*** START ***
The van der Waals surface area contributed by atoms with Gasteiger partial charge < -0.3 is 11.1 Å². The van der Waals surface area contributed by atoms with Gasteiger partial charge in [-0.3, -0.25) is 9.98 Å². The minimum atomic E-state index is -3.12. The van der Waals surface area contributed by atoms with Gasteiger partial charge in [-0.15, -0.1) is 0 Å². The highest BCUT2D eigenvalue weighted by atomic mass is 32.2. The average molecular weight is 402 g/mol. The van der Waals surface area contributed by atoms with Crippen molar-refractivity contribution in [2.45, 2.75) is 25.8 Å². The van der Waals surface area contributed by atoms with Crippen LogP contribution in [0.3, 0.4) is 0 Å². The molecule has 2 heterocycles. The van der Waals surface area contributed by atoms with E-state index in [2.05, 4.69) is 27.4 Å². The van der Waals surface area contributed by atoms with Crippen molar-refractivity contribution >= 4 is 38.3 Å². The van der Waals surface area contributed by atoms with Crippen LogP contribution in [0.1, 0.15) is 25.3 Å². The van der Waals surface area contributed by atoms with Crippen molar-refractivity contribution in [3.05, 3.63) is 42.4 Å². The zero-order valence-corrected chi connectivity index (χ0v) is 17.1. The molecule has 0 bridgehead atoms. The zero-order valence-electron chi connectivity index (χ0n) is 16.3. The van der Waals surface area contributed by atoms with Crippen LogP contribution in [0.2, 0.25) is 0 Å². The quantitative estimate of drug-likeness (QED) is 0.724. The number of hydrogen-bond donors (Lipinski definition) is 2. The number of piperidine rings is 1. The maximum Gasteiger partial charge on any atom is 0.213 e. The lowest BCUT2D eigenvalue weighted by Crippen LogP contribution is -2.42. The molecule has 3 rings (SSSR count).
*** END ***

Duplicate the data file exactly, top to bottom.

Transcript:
The van der Waals surface area contributed by atoms with Gasteiger partial charge < -0.3 is 11.1 Å². The van der Waals surface area contributed by atoms with Gasteiger partial charge in [-0.3, -0.25) is 9.98 Å². The minimum atomic E-state index is -3.12. The van der Waals surface area contributed by atoms with Gasteiger partial charge in [-0.15, -0.1) is 0 Å². The highest BCUT2D eigenvalue weighted by atomic mass is 32.2. The average molecular weight is 402 g/mol. The van der Waals surface area contributed by atoms with Crippen molar-refractivity contribution in [2.45, 2.75) is 25.8 Å². The van der Waals surface area contributed by atoms with Crippen LogP contribution in [0.3, 0.4) is 0 Å². The molecule has 2 heterocycles. The van der Waals surface area contributed by atoms with E-state index in [2.05, 4.69) is 27.4 Å². The van der Waals surface area contributed by atoms with Crippen molar-refractivity contribution >= 4 is 38.3 Å². The van der Waals surface area contributed by atoms with Crippen LogP contribution in [0.1, 0.15) is 25.3 Å². The van der Waals surface area contributed by atoms with Crippen molar-refractivity contribution in [3.05, 3.63) is 42.4 Å². The zero-order valence-corrected chi connectivity index (χ0v) is 17.1. The molecule has 0 bridgehead atoms. The zero-order valence-electron chi connectivity index (χ0n) is 16.3. The van der Waals surface area contributed by atoms with Crippen LogP contribution in [0.2, 0.25) is 0 Å². The quantitative estimate of drug-likeness (QED) is 0.724. The number of hydrogen-bond donors (Lipinski definition) is 2. The number of piperidine rings is 1. The maximum Gasteiger partial charge on any atom is 0.213 e. The lowest BCUT2D eigenvalue weighted by Crippen LogP contribution is -2.42. The molecule has 3 rings (SSSR count).